Hong Kong regulators review Rusal demerger plan

Stock market regulators in Hong Kong are examining plans by Russian aluminum producer Rusal to split its high-carbon smelters and refineries into a separate company to be listed in Moscow.

The decision to review the proposed split was triggered by a complaint from Odey Asset Management, according to emails viewed by the Financial Times.

The London-based hedge fund believes a recent deal between Rusal’s two biggest shareholders means they shouldn’t be allowed to vote.

If they were prevented from voting on the deal, it would give minority shareholders enormous clout. Hong Kong-listed Rusal has a free float of just over 10 percent according to some analysts and the split requires the support of 75 percent of shareholders attending a special meeting.

Hong Kong Exchanges and Clearing declined to comment.

Rusal announced the split plan in May in a move that would allow it to focus on the rapidly growing “green aluminum” market.

The company is 57 percent owned by EN +, the metal hydropower group controlled by Russian oligarch Oleg Deripaska. Its second shareholder with 25.5% is Sual Partners, a vehicle in which billionaires Leonard Blavatnik and Viktor Vekselberg are investors.

For much of the year, Sual has been at loggerheads with Rusal and EN +, calling for the appointment of a new board of directors and the resumption of dividends. He opposed the split and voted against the plan to rename Rusal AL + at its annual meeting.

However, Sual dropped his opposition to the spin-off this month after “further discussions with EN +”. The “alignment”, as EN + called it, has sounded the alarm at Odey, who fears that an attempt to buy out minority shareholders once the split is completed may be attempted, according to people familiar with the matter.

Rusal is worth $ 15.6 billion, just $ 3 billion more than the value of its 25.5% stake in Russian metal miner Norilsk Nickel. At current prices, its value including net debt, adjusted for its stake in Norilsk Nickel, is about 3.5 times expected earnings before interest, taxes, depreciation and amortization, according to JPMorgan.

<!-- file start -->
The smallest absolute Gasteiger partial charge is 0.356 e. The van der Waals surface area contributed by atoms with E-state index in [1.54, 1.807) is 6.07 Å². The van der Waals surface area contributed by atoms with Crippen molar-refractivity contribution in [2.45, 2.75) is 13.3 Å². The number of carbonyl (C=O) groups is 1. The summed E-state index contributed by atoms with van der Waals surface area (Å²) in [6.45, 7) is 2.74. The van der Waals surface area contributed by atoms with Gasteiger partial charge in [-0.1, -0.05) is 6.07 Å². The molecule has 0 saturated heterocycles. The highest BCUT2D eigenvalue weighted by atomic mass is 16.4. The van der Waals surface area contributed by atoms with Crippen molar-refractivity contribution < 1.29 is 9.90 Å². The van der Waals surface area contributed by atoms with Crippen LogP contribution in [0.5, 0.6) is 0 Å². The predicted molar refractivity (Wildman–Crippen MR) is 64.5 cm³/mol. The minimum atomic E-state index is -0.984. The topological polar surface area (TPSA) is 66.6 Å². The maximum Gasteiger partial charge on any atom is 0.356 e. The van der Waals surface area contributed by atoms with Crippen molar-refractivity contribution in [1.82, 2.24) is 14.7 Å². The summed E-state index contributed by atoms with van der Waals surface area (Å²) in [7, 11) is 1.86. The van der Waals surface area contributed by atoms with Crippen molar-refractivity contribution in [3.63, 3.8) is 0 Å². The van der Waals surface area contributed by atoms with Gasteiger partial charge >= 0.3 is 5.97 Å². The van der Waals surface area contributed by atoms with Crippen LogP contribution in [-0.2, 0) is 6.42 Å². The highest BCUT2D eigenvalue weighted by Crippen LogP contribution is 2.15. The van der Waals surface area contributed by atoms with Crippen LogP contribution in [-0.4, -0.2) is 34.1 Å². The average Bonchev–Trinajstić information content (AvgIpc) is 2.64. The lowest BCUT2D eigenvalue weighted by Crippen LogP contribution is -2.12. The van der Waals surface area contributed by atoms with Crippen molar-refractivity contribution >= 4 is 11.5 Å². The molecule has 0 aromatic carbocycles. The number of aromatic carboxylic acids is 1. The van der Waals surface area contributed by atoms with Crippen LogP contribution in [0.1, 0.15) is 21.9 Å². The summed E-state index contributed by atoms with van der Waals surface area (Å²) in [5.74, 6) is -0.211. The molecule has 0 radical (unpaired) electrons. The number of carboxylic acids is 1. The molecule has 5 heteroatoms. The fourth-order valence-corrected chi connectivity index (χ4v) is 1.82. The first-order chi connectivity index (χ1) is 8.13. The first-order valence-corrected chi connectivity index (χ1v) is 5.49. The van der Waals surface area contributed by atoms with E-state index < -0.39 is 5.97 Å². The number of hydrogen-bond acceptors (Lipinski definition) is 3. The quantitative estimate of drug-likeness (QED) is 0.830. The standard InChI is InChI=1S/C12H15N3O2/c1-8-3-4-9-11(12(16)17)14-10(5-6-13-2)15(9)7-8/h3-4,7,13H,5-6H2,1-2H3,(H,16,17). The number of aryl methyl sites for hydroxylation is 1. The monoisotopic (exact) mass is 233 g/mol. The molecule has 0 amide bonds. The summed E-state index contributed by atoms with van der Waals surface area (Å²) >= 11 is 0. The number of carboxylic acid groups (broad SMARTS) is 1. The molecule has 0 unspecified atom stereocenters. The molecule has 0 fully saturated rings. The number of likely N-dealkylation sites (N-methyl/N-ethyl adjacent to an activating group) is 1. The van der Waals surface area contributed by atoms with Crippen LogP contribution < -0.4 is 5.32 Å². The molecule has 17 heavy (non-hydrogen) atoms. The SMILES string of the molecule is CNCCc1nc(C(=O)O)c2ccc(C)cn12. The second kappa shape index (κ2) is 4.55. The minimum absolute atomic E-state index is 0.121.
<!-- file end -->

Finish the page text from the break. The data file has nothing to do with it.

Odey’s Natural Resources Fund, run by Henry Steel, told Rusal and his advisers it would vote in favor of the deal, but only if Rusal sets out a sustainable return on capital policy, the people said – a move that , according to him, would contribute to a re-rating of its actions.

Aluminum prices have risen by more than 30% this year following production cuts in China, boosting profits and cash flow for Rusal, which holds 6% of the global market. However, the company again decided not to pay a dividend, focusing instead on reducing debt.

Odey does not own any shares in Rusal but does hold derivative products which give it the possibility of acquiring a stake. Steel used derivatives to demand higher bids in the Acacia Mining and Sirius Minerals buyouts. Its fund is up 20% since its launch in 2019 and 30% this year.

Rusal said he was not aware of any investigation by HKEX and had yet to release any information regarding how to vote for the split.

“The case for the split is clear and will create value for all shareholders,” the company said in a statement. “The two companies will have a different trajectory and strategy to decarbonize their operations, but they will share the same 2050 goal: net zero. “

EN + declined to comment. Sual did not respond to a request for comment.

Steel said he discussed his concerns with Rusal and the president of EN +.

“We are grateful for the continued engagement with all stakeholders, in particular with the boards of EN + and Rusal, to ensure that potential or perceived conflicts with minority shareholders are addressed,” he said. he declares.

Rusal’s spin-off project comes after the EU launched a carbon border adjustment mechanism that will force importers of steel, cement, aluminum and fertilizer to pay the same carbon costs as European industry is faced with this. The prospect of the tax alarmed Russian businesses, who said they would be hit the hardest.


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